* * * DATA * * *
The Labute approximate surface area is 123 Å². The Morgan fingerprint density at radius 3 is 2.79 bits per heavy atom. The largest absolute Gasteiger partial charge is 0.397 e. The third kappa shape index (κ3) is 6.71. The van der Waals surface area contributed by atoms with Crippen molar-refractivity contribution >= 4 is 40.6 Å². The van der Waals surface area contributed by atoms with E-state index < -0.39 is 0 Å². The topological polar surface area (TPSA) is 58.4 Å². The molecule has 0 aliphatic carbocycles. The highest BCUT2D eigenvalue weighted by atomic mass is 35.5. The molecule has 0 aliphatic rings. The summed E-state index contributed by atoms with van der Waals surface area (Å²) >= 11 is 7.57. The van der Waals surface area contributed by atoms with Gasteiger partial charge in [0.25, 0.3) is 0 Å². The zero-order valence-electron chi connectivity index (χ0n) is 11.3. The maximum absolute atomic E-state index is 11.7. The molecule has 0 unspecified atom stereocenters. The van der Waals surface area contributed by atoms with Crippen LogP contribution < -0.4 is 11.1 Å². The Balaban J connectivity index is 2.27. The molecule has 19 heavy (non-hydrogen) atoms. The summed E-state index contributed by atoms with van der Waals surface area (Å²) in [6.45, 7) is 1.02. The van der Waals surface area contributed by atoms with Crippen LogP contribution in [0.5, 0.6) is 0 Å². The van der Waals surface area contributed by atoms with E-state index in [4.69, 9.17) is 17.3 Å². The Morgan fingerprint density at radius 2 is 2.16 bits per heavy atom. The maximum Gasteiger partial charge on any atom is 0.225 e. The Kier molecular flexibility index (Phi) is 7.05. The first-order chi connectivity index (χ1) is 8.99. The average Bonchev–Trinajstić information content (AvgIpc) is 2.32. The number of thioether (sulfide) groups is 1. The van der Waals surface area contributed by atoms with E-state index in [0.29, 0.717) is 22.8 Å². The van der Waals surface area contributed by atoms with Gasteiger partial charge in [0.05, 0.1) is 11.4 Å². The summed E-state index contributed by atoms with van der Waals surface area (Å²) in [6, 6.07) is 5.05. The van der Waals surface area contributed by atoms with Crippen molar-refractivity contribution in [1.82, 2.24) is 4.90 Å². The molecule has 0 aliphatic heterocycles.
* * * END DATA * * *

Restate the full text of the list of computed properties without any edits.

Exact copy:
The Labute approximate surface area is 123 Å². The Morgan fingerprint density at radius 3 is 2.79 bits per heavy atom. The largest absolute Gasteiger partial charge is 0.397 e. The third kappa shape index (κ3) is 6.71. The van der Waals surface area contributed by atoms with Crippen molar-refractivity contribution >= 4 is 40.6 Å². The van der Waals surface area contributed by atoms with E-state index < -0.39 is 0 Å². The topological polar surface area (TPSA) is 58.4 Å². The molecule has 0 aliphatic carbocycles. The highest BCUT2D eigenvalue weighted by atomic mass is 35.5. The molecule has 0 aliphatic rings. The summed E-state index contributed by atoms with van der Waals surface area (Å²) >= 11 is 7.57. The van der Waals surface area contributed by atoms with Gasteiger partial charge in [0.25, 0.3) is 0 Å². The zero-order valence-electron chi connectivity index (χ0n) is 11.3. The maximum absolute atomic E-state index is 11.7. The molecule has 0 unspecified atom stereocenters. The van der Waals surface area contributed by atoms with Crippen LogP contribution < -0.4 is 11.1 Å². The Balaban J connectivity index is 2.27. The molecule has 19 heavy (non-hydrogen) atoms. The summed E-state index contributed by atoms with van der Waals surface area (Å²) in [6.45, 7) is 1.02. The van der Waals surface area contributed by atoms with Crippen LogP contribution in [0.5, 0.6) is 0 Å². The van der Waals surface area contributed by atoms with E-state index in [4.69, 9.17) is 17.3 Å². The Morgan fingerprint density at radius 2 is 2.16 bits per heavy atom. The maximum Gasteiger partial charge on any atom is 0.225 e. The Kier molecular flexibility index (Phi) is 7.05. The first-order chi connectivity index (χ1) is 8.99. The average Bonchev–Trinajstić information content (AvgIpc) is 2.32. The number of thioether (sulfide) groups is 1. The van der Waals surface area contributed by atoms with E-state index in [0.29, 0.717) is 22.8 Å². The van der Waals surface area contributed by atoms with Gasteiger partial charge in [0.05, 0.1) is 11.4 Å². The summed E-state index contributed by atoms with van der Waals surface area (Å²) in [6, 6.07) is 5.05. The van der Waals surface area contributed by atoms with Crippen molar-refractivity contribution in [1.82, 2.24) is 4.90 Å². The molecule has 0 aliphatic heterocycles.